Aristotle's Quarrel with Socrates
Friendship in Political Thought
Makes the case that the different stances Aristotle and Socrates take toward politics can be traced to their divergent accounts of friendship.
Aristotle's Quarrel with Socrates is an account of the role friendship plays in ancient political thought. Examining Platonic dialogues and Aristotle's ethical and political treatises, John Boersma makes the case that the different stances Aristotle and Socrates take toward politics can be traced to their divergent accounts of friendship. Aristotle's Quarrel with Socrates brings to the fore the tension that exists between the philosophic life as exemplified by Socrates and the life devoted to politics. It goes on to argue that Aristotle's account of a friendship of the good, based on human excellence, can reduce, not to say eliminate, this tension, enabling the development of a political community that is organized for action in history.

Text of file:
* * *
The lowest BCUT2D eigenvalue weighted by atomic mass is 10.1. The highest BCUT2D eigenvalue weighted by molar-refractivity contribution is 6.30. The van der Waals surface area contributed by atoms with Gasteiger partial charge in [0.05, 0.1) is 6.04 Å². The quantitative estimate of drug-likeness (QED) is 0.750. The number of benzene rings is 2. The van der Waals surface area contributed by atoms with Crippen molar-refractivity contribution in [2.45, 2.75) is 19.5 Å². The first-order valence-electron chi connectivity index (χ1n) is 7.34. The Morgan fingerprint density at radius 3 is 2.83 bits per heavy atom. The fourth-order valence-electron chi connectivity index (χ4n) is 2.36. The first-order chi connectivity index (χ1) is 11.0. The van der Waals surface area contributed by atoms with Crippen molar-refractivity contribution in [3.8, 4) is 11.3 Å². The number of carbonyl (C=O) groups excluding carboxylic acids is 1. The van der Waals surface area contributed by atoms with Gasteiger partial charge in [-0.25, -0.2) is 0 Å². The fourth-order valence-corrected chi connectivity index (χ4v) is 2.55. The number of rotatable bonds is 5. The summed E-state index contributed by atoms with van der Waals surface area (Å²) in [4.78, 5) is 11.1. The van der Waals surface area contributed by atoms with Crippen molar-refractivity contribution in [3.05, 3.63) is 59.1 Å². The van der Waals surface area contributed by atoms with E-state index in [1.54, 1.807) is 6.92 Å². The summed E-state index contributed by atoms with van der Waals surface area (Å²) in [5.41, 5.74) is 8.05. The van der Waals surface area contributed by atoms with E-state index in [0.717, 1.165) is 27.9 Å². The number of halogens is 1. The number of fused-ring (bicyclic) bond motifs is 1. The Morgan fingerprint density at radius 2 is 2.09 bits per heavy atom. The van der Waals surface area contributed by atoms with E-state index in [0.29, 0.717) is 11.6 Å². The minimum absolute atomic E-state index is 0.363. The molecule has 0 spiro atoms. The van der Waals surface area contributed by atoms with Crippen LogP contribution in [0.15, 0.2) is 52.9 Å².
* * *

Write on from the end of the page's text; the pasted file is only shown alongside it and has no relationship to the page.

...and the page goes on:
John Boersma is Postdoctoral Fellow in the Political Science Department at the University of Wisconsin-Madison.
"In addition to providing rigorous and original interpretations of four important texts of Greek political thought, Boersma presents an encouraging resolution to the age-old friction between philosophy and politics: friendship. This pre-political concept, he powerfully argues, guides the relation of philosopher and statesman to work together in preserving a flourishing political culture. Clear and balanced, this book's arguments demand the attention of scholars who study these texts and ideas." — Michael Promisel, Catholic University of America